October Horrorshow: The Curse of the Mummy’s Tomb

This is a first for the Hammershow — a Hammer horror film that does not feature either Anthony Hinds, Terrence Fisher, Jimmy Sangster, Peter Cushing, or Christopher Lee in the credits. What sacrilege is this? Not to worry. That august group of filmmakers and actors is not required to make a good Hammer flick, although it helps.

The Curse of the Mummy’s Tomb is the 1964 follow-up to The Mummy. None of the characters from the original return, although George Pastell plays a character that I think is a cousin of the character he played in The Mummy. When I say that none of the characters return, that includes the titular monster. We viewers are getting an entirely new story, with an entirely new mummy, although the basic story threads are consistent with just about every film featuring a reanimated Egyptian mummy ever made.

It is the year 1900. In Egypt, a British expedition has discovered the lost tomb of Ra-Antef, an outcast son of the pharaoh. Like all Egyptian tombs from the time of the pharaohs, opening it carries a deadly curse for those who would disturb its peace. Early on one of the expedition’s leaders is killed. But not by a mummy. Oh, no. Viewers have to wait a long time to get a glimpse of the mummy in this film. Rather, some local fanatics are the ones who carry out the first act of vengeance. But after that, it’s on to England.

There, the sponsor of the expedition, American businessman Alexander King (Fred Clark), has big plans. He’s going to put together a traveling exhibition. He sees money to be made, and feels storing the artifacts in a museum in Cairo is a wasted opportunity. One of the expedition’s leaders, Sir Giles Dalrymple (Jack Gwillim), is horrified at the prospect that such treasures would be shipped around the world for profit. He resigns and crawls into a bottle, but another Egyptologist on the expedition, John Bray (Ronald Howard), takes over his position. Rounding out the expedition is Pastell as Hashmi Bey, an Egyptian and official with the local Ottoman government, and Jeanne Roland as Annette Dubois, daughter of the slain expedition member and Bray’s would-be love interest.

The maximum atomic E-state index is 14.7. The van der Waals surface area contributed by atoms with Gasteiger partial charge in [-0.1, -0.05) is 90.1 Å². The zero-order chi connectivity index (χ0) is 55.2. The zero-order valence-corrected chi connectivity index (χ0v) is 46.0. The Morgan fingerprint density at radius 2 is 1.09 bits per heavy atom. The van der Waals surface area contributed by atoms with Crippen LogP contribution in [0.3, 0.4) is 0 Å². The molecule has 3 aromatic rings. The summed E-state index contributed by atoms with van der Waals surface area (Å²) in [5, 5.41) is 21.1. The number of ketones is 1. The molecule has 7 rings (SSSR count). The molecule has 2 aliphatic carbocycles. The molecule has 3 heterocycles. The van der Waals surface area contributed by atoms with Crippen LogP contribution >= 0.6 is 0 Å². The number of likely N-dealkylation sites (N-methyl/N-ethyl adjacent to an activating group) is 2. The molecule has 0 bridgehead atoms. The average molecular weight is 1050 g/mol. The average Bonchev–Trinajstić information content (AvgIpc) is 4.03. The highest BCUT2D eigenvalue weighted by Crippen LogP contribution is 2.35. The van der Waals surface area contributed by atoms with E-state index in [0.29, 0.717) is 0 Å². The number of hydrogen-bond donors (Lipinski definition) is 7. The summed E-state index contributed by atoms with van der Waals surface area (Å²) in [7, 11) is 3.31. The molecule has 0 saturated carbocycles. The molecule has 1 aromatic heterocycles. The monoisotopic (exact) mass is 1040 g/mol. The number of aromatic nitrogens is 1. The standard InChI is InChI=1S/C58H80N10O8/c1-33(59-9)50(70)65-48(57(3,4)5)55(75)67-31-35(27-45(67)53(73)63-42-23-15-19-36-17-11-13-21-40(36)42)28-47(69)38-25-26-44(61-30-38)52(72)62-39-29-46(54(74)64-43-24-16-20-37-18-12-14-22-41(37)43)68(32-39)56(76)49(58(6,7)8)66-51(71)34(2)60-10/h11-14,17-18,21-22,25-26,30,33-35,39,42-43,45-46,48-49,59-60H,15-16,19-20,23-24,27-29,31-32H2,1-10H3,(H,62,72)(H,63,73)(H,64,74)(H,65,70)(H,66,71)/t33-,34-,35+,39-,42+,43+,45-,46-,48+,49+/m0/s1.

I write ‘would-be’ because Mr. Bray has competition in Adam Beauchamp (Terence Morgan), an English aristocrat who takes a keen interest in the expedition and its finds after they return to England. His motivations are unknown, but he knows far more about ancient Egypt than he lets on to his new friends, and he wastes no time inserting himself between Annette and Bray. The more she falls for his wiles, the more Bray seethes. The more a viewer would, too. He’s not slimy, like other film characters in his position, but man, he moved in on Annette so quickly, and with so little regard for Bray, that he deserves a punch in the mouth on general principle.

But, this film is not a love story. It’s about a mummy. Eventually. Before the mummy shows up, with 27 minutes left, writer, director, and producer Michael Carreras stitched together a somewhat uneven film. It’s almost all setup, and the pace of the film suffers somewhat for it. What holds the film up during this long stretch before the mummy gets to work are fine performances from the cast. They’re not what I expected from a cast without Hammer’s giants in it. Even Clark, who was forced into caricature, still has loads of charm. His brashness is infectious, and I was rooting for him to survive to the credits.

In the final act the mummy does appear. The costuming could have been better, but boy does he know how to make an entrance. Bray and the others do battle, and just when it seems there’s nothing new for the story to tell, there’s a final twist involving Beauchamp that provides a very good payoff for a film that had been just plodding along somewhat.

The Curse of the Mummy’s Tomb is always in danger of being plodding mediocrity, but Carreras saves it with a timely death or plot point. The big finish is what seals this as being a decent Hammer horror flick.